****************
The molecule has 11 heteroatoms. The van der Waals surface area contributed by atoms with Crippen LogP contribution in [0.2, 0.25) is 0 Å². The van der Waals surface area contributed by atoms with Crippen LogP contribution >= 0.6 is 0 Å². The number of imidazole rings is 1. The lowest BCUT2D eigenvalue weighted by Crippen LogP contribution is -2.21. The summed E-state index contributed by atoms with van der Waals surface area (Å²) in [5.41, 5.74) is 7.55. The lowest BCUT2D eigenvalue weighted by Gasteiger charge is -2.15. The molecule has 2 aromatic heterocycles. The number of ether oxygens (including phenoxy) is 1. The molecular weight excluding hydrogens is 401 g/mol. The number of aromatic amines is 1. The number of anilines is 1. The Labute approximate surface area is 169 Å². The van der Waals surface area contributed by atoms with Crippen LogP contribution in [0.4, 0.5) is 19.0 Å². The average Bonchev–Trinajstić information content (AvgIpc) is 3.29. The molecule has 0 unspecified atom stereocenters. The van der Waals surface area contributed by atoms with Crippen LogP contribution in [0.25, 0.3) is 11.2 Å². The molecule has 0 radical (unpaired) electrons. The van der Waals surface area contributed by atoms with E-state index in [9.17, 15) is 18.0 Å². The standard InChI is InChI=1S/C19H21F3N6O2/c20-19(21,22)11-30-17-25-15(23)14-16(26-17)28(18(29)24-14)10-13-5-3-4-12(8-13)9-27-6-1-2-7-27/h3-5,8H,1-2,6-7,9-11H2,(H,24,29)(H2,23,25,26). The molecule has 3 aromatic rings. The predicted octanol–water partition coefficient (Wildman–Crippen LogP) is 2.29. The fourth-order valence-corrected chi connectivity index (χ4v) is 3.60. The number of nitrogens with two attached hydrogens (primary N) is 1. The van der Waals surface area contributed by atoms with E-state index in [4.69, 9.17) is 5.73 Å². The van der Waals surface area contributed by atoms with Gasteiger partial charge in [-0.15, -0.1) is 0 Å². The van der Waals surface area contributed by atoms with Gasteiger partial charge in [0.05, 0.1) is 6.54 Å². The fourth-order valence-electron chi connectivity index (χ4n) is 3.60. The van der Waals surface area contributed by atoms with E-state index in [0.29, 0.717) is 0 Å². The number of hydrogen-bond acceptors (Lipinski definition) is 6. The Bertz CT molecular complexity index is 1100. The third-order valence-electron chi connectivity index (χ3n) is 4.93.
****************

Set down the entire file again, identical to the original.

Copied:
The molecule has 11 heteroatoms. The van der Waals surface area contributed by atoms with Crippen LogP contribution in [0.2, 0.25) is 0 Å². The van der Waals surface area contributed by atoms with Crippen LogP contribution >= 0.6 is 0 Å². The number of imidazole rings is 1. The lowest BCUT2D eigenvalue weighted by Crippen LogP contribution is -2.21. The summed E-state index contributed by atoms with van der Waals surface area (Å²) in [5.41, 5.74) is 7.55. The lowest BCUT2D eigenvalue weighted by Gasteiger charge is -2.15. The molecule has 2 aromatic heterocycles. The number of ether oxygens (including phenoxy) is 1. The molecular weight excluding hydrogens is 401 g/mol. The number of aromatic amines is 1. The number of anilines is 1. The Labute approximate surface area is 169 Å². The van der Waals surface area contributed by atoms with Crippen LogP contribution in [0.4, 0.5) is 19.0 Å². The average Bonchev–Trinajstić information content (AvgIpc) is 3.29. The molecule has 0 unspecified atom stereocenters. The van der Waals surface area contributed by atoms with Crippen LogP contribution in [0.25, 0.3) is 11.2 Å². The molecule has 0 radical (unpaired) electrons. The van der Waals surface area contributed by atoms with E-state index in [9.17, 15) is 18.0 Å². The standard InChI is InChI=1S/C19H21F3N6O2/c20-19(21,22)11-30-17-25-15(23)14-16(26-17)28(18(29)24-14)10-13-5-3-4-12(8-13)9-27-6-1-2-7-27/h3-5,8H,1-2,6-7,9-11H2,(H,24,29)(H2,23,25,26). The molecule has 3 aromatic rings. The predicted octanol–water partition coefficient (Wildman–Crippen LogP) is 2.29. The fourth-order valence-corrected chi connectivity index (χ4v) is 3.60. The number of nitrogens with two attached hydrogens (primary N) is 1. The van der Waals surface area contributed by atoms with E-state index in [4.69, 9.17) is 5.73 Å². The van der Waals surface area contributed by atoms with Gasteiger partial charge in [-0.15, -0.1) is 0 Å². The van der Waals surface area contributed by atoms with Gasteiger partial charge in [0.05, 0.1) is 6.54 Å². The fourth-order valence-electron chi connectivity index (χ4n) is 3.60. The van der Waals surface area contributed by atoms with E-state index in [0.29, 0.717) is 0 Å². The number of hydrogen-bond acceptors (Lipinski definition) is 6. The Bertz CT molecular complexity index is 1100. The third-order valence-electron chi connectivity index (χ3n) is 4.93.